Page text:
Service creates DB Connection using sql(x).Open() function. That function takes the driver’s name as the first argument. We get working but not instrumented version of driver if we use pgx. To solve that issue, we create an instrumented version of the driver using otsql.NewTracingDriver() function. Once it is created, we register a new driver with some unique name to make it available for sql(x).Open() function. The trick here is to carefully pick the driver name because not every name works the same way in SQLX. SQLX respects different flavors of SQL parameters and it uses driver name to decide on the syntax for parameters binding. We have to use one of Postgres related driver names to make SQLX parse query parameters using native Postgres dollar sign syntax. You can find a full list of supported driver names in sqlx sources. We use ql name for our wrapper.

Now it is time to talk about options available for otsql.NewTracingDriver() function. By default, with an empty list of options that function creates a driver that does not log the body of SQL query and every operation logged using a verbose name that includes opentracing-sql package name and struct. For example, this is the name for the Ping function - github.com/inkbe/opentracing-sql.(*conn).Ping. We can make that name shorter with a custom function injected as SpanNameFunction option.

Here is a final version of code:

import (

	otsql "github.com/inkbe/opentracing-sql"

// Call stack at the moment of call to the function has the following frames (digits represent the depth from the top):
// 0 - name function itself.
// 1 - newSpan.
// 2 - wrapper function in this package, e.g. QueryContext.
func nameFunc(ctx context.Context) string {
	pc, _, _, ok := runtime.Caller(2)
	if !ok {
		return ""
	f := runtime.FuncForPC(pc)
	if f == nil {
		return ""
	// name = github.com/inkbe/opentracing-sql.(*conn).Ping
	name := f.Name()
	parts := strings.Split(name, ".")
	if len(parts) < 2 {
		return name

	// name = Ping
	return parts[len(parts)-1]

var once sync.Once

// NewDB creates DB and tests it
// Detailed error information written in log
// Returned error is generic and can be returned to caller
func NewDB(ctx context.Context, dataSourceName string) (*sqlx.DB, error) {
	once.Do(func() {
		// stdlib.GetDefaultDriver() registers `pgx` driver and there is no way to unregister it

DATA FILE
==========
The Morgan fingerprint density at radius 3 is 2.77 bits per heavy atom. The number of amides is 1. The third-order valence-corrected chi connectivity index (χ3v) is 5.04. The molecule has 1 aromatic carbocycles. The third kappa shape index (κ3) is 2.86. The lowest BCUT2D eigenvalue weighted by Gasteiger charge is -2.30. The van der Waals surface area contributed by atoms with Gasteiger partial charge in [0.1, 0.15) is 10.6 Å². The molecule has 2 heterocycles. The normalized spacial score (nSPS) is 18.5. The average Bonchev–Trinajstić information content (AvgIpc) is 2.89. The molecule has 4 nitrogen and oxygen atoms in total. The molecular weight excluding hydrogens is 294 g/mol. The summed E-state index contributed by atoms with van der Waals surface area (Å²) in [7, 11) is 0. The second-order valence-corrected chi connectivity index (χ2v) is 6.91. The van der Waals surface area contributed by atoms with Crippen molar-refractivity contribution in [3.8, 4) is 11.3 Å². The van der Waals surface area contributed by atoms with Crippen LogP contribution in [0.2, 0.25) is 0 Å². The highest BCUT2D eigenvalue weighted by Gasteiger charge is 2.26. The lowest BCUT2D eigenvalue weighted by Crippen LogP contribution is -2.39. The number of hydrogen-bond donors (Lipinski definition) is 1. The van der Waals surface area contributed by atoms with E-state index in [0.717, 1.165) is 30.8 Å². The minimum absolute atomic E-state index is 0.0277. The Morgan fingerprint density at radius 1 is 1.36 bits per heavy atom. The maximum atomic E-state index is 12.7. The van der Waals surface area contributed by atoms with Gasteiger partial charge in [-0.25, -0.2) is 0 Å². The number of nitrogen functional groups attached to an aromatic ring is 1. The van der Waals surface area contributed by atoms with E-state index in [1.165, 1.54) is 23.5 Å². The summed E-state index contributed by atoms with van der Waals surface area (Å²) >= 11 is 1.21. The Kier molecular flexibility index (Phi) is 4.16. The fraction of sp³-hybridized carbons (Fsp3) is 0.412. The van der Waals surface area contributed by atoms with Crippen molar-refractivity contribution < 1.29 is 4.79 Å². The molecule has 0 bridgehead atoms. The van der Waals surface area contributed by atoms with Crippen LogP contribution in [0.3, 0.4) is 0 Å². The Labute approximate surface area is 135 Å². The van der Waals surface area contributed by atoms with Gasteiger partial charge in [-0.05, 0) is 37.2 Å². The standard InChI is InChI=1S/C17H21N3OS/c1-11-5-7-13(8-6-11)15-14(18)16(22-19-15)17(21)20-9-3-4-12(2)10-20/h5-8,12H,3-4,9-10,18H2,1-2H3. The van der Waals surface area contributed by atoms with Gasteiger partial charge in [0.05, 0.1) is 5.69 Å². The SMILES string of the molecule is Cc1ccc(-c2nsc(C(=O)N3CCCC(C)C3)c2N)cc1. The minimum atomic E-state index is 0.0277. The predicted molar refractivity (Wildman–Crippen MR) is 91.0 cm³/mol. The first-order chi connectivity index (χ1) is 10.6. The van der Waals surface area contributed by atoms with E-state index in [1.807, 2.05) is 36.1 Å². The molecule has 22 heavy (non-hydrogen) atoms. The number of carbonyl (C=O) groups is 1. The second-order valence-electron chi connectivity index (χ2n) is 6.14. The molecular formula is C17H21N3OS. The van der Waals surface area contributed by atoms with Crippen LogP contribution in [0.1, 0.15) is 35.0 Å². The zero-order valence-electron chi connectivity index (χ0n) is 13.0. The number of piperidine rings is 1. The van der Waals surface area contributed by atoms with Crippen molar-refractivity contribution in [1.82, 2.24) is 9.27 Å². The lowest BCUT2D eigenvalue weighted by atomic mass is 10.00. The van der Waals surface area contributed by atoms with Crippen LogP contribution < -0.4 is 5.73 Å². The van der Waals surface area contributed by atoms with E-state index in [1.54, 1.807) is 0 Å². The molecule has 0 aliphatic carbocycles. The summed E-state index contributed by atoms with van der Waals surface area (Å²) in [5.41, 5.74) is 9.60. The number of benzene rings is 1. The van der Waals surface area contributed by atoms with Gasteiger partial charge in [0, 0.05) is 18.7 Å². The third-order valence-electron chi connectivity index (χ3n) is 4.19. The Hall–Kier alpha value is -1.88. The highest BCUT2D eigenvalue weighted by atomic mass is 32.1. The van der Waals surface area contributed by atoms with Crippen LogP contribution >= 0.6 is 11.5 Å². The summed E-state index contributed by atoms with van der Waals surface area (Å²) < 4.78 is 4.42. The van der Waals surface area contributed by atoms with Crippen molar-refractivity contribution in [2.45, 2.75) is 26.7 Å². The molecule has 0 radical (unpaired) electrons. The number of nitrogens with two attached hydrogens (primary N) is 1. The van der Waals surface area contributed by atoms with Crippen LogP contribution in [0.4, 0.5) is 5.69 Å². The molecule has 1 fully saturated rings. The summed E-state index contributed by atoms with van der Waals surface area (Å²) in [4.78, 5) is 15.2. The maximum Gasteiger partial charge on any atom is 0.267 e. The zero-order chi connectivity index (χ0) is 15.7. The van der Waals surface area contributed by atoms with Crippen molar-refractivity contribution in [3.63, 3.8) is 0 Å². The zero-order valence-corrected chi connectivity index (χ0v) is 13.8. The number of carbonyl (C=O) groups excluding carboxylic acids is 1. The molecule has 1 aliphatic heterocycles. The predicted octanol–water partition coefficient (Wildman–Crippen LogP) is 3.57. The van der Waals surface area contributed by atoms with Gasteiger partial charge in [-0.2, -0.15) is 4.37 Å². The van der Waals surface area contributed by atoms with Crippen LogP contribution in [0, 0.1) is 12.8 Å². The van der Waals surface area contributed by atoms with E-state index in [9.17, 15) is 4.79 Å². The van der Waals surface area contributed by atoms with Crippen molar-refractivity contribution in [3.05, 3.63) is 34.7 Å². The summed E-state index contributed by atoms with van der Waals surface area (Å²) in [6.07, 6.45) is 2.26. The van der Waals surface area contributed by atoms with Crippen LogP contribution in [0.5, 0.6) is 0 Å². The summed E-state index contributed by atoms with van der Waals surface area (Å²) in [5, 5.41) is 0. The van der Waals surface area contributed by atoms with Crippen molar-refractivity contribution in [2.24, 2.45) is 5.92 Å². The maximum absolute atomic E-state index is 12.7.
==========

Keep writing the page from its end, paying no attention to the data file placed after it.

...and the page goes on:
// sqlx rely on driver name to resolve binding type:
		// https://github.com/jmoiron/sqlx/blob/ee514944af4b0d1b90212831674e03df1b850998/bind.go#L26
		// using `ql` as one that is Postgres compatible
		sql.Register("ql", otsql.NewTracingDriver(stdlib.GetDefaultDriver(), opentracing.GlobalTracer(),
			// nameFunc here makes no sense and ignored but it is how it is built
	conn, err := sqlx.ConnectContext(ctx, "ql", dataSourceName)
	if err != nil {
		// error message can contain connection string. Returning generic error and log details
		log.Printf("db connection error: %v", err)
		return nil, fmt.Errorf("cannot Connect to DB. See logs for details")
	return conn, err

Custom Entries

Opentracing connects spans using opentracing.SpanContext. This structure is separate from Go native context.Context. Despite that, opentracing for Go injects opentracing.SpanContext into context.Context and in the majority of cases developer needs to deal only with context.Context to connect spans.

Lets see how that works for HTTP handler:

// myHandler handles `/my-path` route
func myHandler(w http.ResponseWriter, r *http.Request) {
	// getting context from request
	// `opentracingMiddleware` already created span for HTTP handler 
	// and injected `opentracing.SpanContext` into `ctx`
	ctx := r.Context()
	// send context down the stack to connect all the pieces
	// we have to do it on every layer now

func doWork(ctx context.Context) {
	// create a child span for request span 
	span, ctx := opentracing.StartSpanFromContext(ctx, "my_work",
		// tags are span wide pieces of data
		opentracing.Tag{Key: "tag_key", Value: "tag_value"},
	// close the span when we exit from function
	defer span.Finish()
	// do actual work here

func initialize() {
	router := mux.NewRouter()
	// add route for API
	router.HandleFunc("/my-path", myHandler).Methods("GET")


We can test instrumented code by starting DogStatsD and posting data to Datadog servers. Manual testing is a working solution, but it is not efficient. Tracer can be mocked and tested with unit tests. Opentracing includes a built-in mock for tracing - github.com/opentracing/opentracing-go/mocktracer. This is how we can test trace inside doWork function we just wrote:

import (


func TestTracing(t *testing.T) {
	// uses shared tracer, tests cannot be run in parallel
	// t.Parallel()

	// use mocked tracer instead of real Datadog connector
	tr := mocktracer.New()
	// make mocked tracer globally available
	// teardown, reset mock state
	defer tr.Reset()

	// emulate HTTP request wrapper
	// it creates span for request and register it in r.Context
	root, ctx := opentracing.StartSpanFromContext(context.Background(), "request")

	// act, execute function with charged context
	// emulate end of request execution, request span is closed when request is over

	// get finished spans from mock
	spans := tr.FinishedSpans()
	// cast `opentracing.SpanContext` to get access to TraceID
	// TraceID is an identifier that connects spans
	sc := root.Context().(mocktracer.MockSpanContext)
	// we expect 2 spans to be finished - request and one inside doWork func
	assert.Len(t, spans, 2)
	// check that all spans are tied together
	for _, s := range spans {
		assert.Equal(t, sc.TraceID, s.SpanContext.TraceID, s)
	// inner span is closed first
	s := spans[0]
	// checking span data
	assert.Equal(t, "my_work", s.OperationName)
	assert.Equal(t, "tag_value", s.Tag("tag_key"))

That is it for today.

Happy tracing!